The ownership changed hands by the club’s first anniversary, once the spot was found to be too expensive. In 1994, it began a dragged-out metamorphosis, passing through several reincarnations: first as Shadows, a low-key bar which only used a portion of the huge space, then as Bombers, an upscale restaurant, and finally as Bootlegger’s, which attempted a return to the original Shooter’s model. But, ultimately, none of the building’s occupants would ever live up to its first. Bootlegger’s shut its doors for the last time in 2000.  According to The Providence Journal, it was bought by the state’s Department of Transportation for the lower-than-market-value sum of $4.7 million.  It has remained empty ever since.

Today, developers eye the location as a prime spot for a hotel or high-rise condominiums. Former Providence mayor David Cicilline and various advocacy groups have called for making the space public, turning it into a marina complex that could boost the city’s fragile economy in conjunction with the harbor’s other attractions, like popular restaurant Al Forno, the Wyndham Garden Hotel, and India Point Park. MakeShootersPublic.com, a website sponsored by the Fox Point Neighborhood Association and dedicated specifically to the cause, hails it as the potential cornerstone of a new, gentrified Providence bay that would provide locals with leisure facilities and tourists with recreation opportunities like Segway and boat rentals.

The abandoned building conjures up images more of a circus than a notorious nightclub, thanks to an eclectic coat of paint, which, internet commenter G Ainsworth notes, was not part of the original design, but a later change. A once-vibrant but still tacky red and yellow façade sits jarringly against the muted colors of the river, its smashed windows facing the open harbor. Multicolored and irregularly placed squares add some seemingly senseless ornament to the already bright exterior. A small triangular structure juts out into the sky from the roof, almost like the acme of a circus tent. Dirty, decrepit, and desolate, Shooter’s stands an eerie remnant of times gone-by.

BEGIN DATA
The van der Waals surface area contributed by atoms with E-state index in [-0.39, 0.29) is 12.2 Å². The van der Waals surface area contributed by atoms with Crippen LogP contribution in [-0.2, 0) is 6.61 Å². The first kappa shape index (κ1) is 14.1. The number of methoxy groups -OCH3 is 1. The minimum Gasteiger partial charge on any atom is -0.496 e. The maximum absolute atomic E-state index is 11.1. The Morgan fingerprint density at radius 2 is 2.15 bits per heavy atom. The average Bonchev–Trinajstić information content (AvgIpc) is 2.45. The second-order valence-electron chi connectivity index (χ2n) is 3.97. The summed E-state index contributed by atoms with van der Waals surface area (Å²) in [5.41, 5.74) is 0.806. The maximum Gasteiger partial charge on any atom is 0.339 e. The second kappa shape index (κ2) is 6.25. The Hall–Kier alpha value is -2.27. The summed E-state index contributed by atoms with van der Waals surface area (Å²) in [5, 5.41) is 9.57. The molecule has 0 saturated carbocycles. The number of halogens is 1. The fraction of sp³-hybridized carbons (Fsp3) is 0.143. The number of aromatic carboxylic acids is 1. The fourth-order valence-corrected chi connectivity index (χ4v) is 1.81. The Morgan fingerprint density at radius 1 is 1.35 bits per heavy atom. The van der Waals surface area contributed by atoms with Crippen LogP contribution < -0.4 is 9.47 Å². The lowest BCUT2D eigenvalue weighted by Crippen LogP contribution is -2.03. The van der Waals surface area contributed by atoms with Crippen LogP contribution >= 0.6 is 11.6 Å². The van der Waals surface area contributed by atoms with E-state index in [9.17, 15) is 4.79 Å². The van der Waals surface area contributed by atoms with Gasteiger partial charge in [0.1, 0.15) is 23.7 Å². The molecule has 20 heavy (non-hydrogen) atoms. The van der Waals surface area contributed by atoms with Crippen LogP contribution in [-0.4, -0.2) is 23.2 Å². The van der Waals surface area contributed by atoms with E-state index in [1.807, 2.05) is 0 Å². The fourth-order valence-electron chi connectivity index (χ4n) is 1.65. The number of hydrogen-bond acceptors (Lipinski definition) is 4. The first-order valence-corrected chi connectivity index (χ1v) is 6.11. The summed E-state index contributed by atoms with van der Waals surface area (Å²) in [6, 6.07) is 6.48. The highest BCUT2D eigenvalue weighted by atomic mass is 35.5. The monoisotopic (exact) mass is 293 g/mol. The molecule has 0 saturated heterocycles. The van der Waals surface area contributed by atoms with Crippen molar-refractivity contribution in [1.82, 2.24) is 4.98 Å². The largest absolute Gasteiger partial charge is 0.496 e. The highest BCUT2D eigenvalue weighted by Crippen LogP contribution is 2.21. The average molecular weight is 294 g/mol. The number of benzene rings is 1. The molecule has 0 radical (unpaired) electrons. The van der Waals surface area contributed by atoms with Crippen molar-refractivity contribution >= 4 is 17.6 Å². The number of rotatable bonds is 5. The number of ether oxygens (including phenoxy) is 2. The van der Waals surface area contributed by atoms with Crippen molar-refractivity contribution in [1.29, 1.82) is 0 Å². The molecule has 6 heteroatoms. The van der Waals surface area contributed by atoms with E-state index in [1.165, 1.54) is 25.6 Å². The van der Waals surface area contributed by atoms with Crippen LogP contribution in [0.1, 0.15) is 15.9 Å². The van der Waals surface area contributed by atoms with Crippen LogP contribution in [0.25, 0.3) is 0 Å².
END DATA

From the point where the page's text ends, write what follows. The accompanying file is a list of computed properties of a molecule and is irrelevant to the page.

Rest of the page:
This hasn’t stopped adventurous Rhode Islanders from venturing into the forbidden building. Photos and stories from inside its walls are posted all over the Internet. The space has devolved into a vandal’s heaven: graffiti covers virtually everything, glass and wood panels have been looted for all of their little worth, and awnings have either been scavenged or deteriorated over time. Ceiling panels have fallen off or been removed, revealing wires and pipes overhead. Beer taps have gathered rust and trampled cans still litter the floor, as if waiting to be cleaned up after a wild night. As observer Jed O. notes on ArtInRuins.com, it is as if everyone just “got up and left.”

An online comment by Krissy encapsulates the Shooter’s experience succinctly: “I remember being in high school and this was one of the places that I could get in under age, quite fun :) I also remember being ‘legal’ a few years later and having the time of my life dancing and being tipsy and falling into the pool!” For those who knew Shooter’s in its heyday, like Krissy, now probably in their 40’s, the idea of taking their kids to see Fourth of July fireworks from that famed rooftop, home to follies of youth, must seem a bizarre idea.

Muhammad Saigol B’12 isn’t really into pool parties.